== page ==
If you’re a tweep – the Chief wants to talk to you – if you’re a creep – he can arrange to have you arrested.

By Pepper Parr

BURLINGTON, ON  April 15, 2013  The people who count these things say that 66% if Canadians actively use social networking sites such as Facebook and Twitter.

 If you want to impress your friends –make the Halton Regional Police Service “Chief” a friend and then tweet with him.  Police services worldwide – and, by extension, many police chiefs – are proactively using various social media platforms as a new method to actively engage the public in crime prevention and policing.

Halton’s Chief Steve Tanner, has a degree in psychology and is usually abreast of the changes in the way the public thinks.  Many police types don’t trust social media but Tanner has decided to jump in and see how it can be made to work for his police service.  He can be read on Twitter at:  @ChiefTanner.

Halton Regional Police Services Chief Tanner wants to tweet with you.

“I am a self-admitted newbie to Twitter, but see its tremendous potential to enhance my connection with people who live and work in Halton, and across Ontario and beyond, so that we can engage in meaningful dialogue about public safety, crime prevention and community policing issues,”  said Chief Tanner, adding, “Through shared tweets, I am also looking forward to being able to put a human face on the Chief of Police title, and get to know active Twitter users in our community in return.”

Chief Tanner’s presence on Twitter compliments the official @HaltonPolice Twitter account, so that the public can have quick and easy access to the latest Halton police news, crime prevention information and safety tips, and receive answers to any general questions about policing in Halton that they may have.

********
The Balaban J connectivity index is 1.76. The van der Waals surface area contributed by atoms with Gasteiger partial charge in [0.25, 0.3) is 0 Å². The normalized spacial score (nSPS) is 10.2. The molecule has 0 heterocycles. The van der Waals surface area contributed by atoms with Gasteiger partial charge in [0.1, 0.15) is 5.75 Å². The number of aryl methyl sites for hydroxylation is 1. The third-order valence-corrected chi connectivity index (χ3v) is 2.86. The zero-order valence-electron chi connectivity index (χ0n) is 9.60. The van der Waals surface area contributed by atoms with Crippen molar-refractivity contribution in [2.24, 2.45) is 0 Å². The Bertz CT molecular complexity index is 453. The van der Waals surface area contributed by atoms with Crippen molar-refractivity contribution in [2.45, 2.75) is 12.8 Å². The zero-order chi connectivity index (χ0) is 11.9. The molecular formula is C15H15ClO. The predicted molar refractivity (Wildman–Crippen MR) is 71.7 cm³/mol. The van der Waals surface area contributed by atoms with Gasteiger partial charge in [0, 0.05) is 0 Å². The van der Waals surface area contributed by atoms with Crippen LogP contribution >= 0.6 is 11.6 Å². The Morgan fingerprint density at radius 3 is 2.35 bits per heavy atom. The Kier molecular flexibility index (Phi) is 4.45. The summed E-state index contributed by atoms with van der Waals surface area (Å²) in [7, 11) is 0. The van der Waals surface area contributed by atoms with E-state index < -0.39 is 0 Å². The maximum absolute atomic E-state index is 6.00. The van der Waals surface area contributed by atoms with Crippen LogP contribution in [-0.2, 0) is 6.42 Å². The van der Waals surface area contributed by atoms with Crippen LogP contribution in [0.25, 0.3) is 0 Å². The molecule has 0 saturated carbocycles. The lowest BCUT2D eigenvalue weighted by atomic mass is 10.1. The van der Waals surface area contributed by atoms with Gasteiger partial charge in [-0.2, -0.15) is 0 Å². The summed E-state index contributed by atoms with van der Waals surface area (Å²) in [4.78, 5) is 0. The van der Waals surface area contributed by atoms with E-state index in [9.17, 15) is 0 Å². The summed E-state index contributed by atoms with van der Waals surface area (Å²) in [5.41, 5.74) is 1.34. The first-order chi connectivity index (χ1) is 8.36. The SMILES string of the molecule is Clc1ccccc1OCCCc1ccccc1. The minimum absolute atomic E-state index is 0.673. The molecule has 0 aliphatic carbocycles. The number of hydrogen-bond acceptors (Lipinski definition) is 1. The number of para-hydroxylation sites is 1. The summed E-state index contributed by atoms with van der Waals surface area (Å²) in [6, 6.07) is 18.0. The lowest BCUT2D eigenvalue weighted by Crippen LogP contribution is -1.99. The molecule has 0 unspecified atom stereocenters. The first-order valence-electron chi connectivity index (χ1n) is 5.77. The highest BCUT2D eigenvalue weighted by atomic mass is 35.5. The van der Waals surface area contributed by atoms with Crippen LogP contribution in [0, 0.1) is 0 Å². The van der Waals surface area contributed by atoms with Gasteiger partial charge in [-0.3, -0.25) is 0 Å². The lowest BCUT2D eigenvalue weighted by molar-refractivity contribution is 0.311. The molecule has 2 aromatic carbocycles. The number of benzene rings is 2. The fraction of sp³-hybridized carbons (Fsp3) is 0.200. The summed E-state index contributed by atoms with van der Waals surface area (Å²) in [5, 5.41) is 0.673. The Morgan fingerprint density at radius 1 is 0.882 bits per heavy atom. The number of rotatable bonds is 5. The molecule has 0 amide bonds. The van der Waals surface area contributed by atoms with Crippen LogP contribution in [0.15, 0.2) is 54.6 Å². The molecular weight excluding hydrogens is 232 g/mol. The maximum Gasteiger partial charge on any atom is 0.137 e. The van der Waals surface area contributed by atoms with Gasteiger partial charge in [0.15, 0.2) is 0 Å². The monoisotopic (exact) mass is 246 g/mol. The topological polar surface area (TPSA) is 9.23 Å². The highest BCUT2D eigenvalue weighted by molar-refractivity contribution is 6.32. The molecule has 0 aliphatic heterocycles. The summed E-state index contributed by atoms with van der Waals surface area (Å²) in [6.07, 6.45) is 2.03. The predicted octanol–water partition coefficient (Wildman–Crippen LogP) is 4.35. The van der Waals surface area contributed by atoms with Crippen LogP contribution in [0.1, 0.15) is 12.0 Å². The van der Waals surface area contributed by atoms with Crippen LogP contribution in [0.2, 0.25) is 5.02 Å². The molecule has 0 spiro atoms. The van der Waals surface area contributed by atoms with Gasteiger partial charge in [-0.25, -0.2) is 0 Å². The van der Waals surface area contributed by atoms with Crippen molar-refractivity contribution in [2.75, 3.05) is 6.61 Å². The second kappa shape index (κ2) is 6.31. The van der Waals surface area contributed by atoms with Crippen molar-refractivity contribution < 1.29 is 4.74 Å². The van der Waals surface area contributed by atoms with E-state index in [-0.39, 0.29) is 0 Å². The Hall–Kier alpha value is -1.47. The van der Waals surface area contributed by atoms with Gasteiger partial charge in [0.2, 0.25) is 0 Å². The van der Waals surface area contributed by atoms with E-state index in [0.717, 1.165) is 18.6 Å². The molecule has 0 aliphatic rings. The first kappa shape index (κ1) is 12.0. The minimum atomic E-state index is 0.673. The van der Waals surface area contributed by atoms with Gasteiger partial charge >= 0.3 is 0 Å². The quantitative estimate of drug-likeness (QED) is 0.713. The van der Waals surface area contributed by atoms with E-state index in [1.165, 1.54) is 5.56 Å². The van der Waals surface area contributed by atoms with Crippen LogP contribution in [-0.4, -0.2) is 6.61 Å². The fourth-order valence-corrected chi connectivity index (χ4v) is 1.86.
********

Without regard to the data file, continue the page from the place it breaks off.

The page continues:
Chief Tanner emphasized that neither his account, @ChiefTanner, nor the official Service account @HaltonPolice, are monitored 24/7, which is an important factor the public needs to keep in mind if following them on Twitter.

“For emergencies or crimes in progress, the public should still call 9-1-1 and to report non-emergencies, call 905-825-4777,” said Chief Tanner. “Twitter is not a crime reporting tool.  The public can report certain types of crime online at our website, www.haltonpolice.ca, but when in doubt, call us.”

Chief Tanner and the Halton Regional Police Service are focused on building the Service’s base of local Twitter followers who reside or do business within Halton Hills, Milton, Burlington, and Oakville, and encourages local Tweeps to follow or add the service to one of their public safety lists.

“Certainly everyone is invited and welcome to follow me or the Service on Twitter, but my priority is engaging with the local community first and foremost, so please be sure to follow us and say hello,” said Chief Tanner.

To connect with the Halton Regional Police Service, follow @HaltonPolice on Twitter and to connect with Chief Tanner follow @ChiefTanner. 

To follow Our Burlington – check out our Facebook page and tweet what we produce to people you think might be interested.

Couple of questions to the Chief:  Is the tweet I get from you – tell you anything about me.

Does my being your friend on Facebook compromise my identity in any way?  will I be dropped into a data base somewhere?

The Halton Police recently put up a map that will tell you where crimes take place in the Region.  That crime data does not belong to the police – it gets given to the people who provided the service to the police.  They don’t tell you that when you use the service.

The city of Hamilton took exception to their police service using those crime maps – not a word of comment or dissent from Burlington’s member of the Police Service Board.  why not?

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